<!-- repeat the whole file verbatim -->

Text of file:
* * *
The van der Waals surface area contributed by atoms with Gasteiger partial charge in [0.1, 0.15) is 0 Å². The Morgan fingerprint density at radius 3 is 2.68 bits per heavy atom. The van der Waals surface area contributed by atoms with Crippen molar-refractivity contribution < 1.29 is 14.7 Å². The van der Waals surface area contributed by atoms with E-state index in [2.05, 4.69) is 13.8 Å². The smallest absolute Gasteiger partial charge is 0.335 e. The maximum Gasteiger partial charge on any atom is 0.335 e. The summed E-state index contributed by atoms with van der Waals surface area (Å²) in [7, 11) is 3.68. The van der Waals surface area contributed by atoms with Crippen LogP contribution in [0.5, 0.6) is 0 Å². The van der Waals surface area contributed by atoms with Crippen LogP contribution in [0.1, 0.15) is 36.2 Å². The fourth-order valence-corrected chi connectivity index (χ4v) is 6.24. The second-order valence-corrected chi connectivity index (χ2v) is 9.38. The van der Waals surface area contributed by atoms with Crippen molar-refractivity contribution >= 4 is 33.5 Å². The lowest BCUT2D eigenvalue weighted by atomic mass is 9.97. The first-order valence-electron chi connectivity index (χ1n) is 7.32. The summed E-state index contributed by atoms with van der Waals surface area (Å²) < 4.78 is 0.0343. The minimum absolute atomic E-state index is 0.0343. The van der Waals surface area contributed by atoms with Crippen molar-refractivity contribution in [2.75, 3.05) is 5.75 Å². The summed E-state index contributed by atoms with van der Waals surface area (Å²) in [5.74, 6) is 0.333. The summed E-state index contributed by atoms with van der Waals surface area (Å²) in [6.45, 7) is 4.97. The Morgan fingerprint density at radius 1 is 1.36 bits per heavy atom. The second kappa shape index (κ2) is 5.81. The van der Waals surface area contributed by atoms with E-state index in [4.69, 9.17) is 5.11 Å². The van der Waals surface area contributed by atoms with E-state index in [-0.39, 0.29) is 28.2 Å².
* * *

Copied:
The van der Waals surface area contributed by atoms with Gasteiger partial charge in [0.1, 0.15) is 0 Å². The Morgan fingerprint density at radius 3 is 2.68 bits per heavy atom. The van der Waals surface area contributed by atoms with Crippen molar-refractivity contribution < 1.29 is 14.7 Å². The van der Waals surface area contributed by atoms with E-state index in [2.05, 4.69) is 13.8 Å². The smallest absolute Gasteiger partial charge is 0.335 e. The maximum Gasteiger partial charge on any atom is 0.335 e. The summed E-state index contributed by atoms with van der Waals surface area (Å²) in [7, 11) is 3.68. The van der Waals surface area contributed by atoms with Crippen LogP contribution in [0.5, 0.6) is 0 Å². The van der Waals surface area contributed by atoms with Crippen LogP contribution in [0.1, 0.15) is 36.2 Å². The fourth-order valence-corrected chi connectivity index (χ4v) is 6.24. The second-order valence-corrected chi connectivity index (χ2v) is 9.38. The van der Waals surface area contributed by atoms with Crippen molar-refractivity contribution >= 4 is 33.5 Å². The lowest BCUT2D eigenvalue weighted by atomic mass is 9.97. The first-order valence-electron chi connectivity index (χ1n) is 7.32. The summed E-state index contributed by atoms with van der Waals surface area (Å²) < 4.78 is 0.0343. The minimum absolute atomic E-state index is 0.0343. The van der Waals surface area contributed by atoms with Crippen molar-refractivity contribution in [2.75, 3.05) is 5.75 Å². The summed E-state index contributed by atoms with van der Waals surface area (Å²) in [5.74, 6) is 0.333. The summed E-state index contributed by atoms with van der Waals surface area (Å²) in [6.45, 7) is 4.97. The Morgan fingerprint density at radius 1 is 1.36 bits per heavy atom. The second kappa shape index (κ2) is 5.81. The van der Waals surface area contributed by atoms with E-state index in [4.69, 9.17) is 5.11 Å². The van der Waals surface area contributed by atoms with E-state index in [-0.39, 0.29) is 28.2 Å².